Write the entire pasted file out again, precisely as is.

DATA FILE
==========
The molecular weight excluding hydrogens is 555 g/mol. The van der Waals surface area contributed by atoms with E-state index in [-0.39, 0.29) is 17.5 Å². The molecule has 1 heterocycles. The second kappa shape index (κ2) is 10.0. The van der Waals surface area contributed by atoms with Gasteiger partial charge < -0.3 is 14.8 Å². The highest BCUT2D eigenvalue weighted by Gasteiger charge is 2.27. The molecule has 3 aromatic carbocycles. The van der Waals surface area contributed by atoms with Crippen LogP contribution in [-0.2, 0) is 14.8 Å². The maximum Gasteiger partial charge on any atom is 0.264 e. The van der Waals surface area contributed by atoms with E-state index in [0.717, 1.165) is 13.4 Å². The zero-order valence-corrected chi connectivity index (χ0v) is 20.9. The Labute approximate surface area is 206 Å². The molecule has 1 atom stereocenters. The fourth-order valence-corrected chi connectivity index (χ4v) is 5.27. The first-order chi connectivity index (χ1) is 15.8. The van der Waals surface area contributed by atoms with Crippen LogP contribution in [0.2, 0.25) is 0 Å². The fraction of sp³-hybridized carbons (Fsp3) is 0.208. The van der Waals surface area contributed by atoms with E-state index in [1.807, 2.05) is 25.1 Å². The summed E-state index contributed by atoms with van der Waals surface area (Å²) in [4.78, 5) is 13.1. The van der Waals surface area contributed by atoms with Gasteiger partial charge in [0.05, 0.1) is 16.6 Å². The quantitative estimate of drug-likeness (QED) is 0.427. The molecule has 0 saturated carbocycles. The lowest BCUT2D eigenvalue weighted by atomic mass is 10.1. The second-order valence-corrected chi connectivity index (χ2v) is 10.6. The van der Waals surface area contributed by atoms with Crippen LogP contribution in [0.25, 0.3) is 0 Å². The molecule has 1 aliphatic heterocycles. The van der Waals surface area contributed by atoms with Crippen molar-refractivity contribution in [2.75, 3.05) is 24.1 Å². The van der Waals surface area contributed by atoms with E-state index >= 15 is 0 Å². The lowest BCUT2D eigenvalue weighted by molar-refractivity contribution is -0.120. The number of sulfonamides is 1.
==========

The molecular weight excluding hydrogens is 555 g/mol. The van der Waals surface area contributed by atoms with E-state index in [-0.39, 0.29) is 17.5 Å². The molecule has 1 heterocycles. The second kappa shape index (κ2) is 10.0. The van der Waals surface area contributed by atoms with Gasteiger partial charge < -0.3 is 14.8 Å². The highest BCUT2D eigenvalue weighted by Gasteiger charge is 2.27. The molecule has 3 aromatic carbocycles. The van der Waals surface area contributed by atoms with Crippen LogP contribution in [-0.2, 0) is 14.8 Å². The maximum Gasteiger partial charge on any atom is 0.264 e. The van der Waals surface area contributed by atoms with E-state index in [0.717, 1.165) is 13.4 Å². The zero-order valence-corrected chi connectivity index (χ0v) is 20.9. The Labute approximate surface area is 206 Å². The molecule has 1 atom stereocenters. The fourth-order valence-corrected chi connectivity index (χ4v) is 5.27. The first-order chi connectivity index (χ1) is 15.8. The van der Waals surface area contributed by atoms with Crippen LogP contribution in [0.2, 0.25) is 0 Å². The fraction of sp³-hybridized carbons (Fsp3) is 0.208. The van der Waals surface area contributed by atoms with E-state index in [1.807, 2.05) is 25.1 Å². The summed E-state index contributed by atoms with van der Waals surface area (Å²) in [4.78, 5) is 13.1. The van der Waals surface area contributed by atoms with Gasteiger partial charge in [0.05, 0.1) is 16.6 Å². The quantitative estimate of drug-likeness (QED) is 0.427. The molecule has 0 saturated carbocycles. The lowest BCUT2D eigenvalue weighted by atomic mass is 10.1. The second-order valence-corrected chi connectivity index (χ2v) is 10.6. The van der Waals surface area contributed by atoms with Crippen LogP contribution in [0.25, 0.3) is 0 Å². The molecule has 1 aliphatic heterocycles. The van der Waals surface area contributed by atoms with Crippen molar-refractivity contribution in [2.75, 3.05) is 24.1 Å². The van der Waals surface area contributed by atoms with E-state index >= 15 is 0 Å². The lowest BCUT2D eigenvalue weighted by molar-refractivity contribution is -0.120. The number of sulfonamides is 1.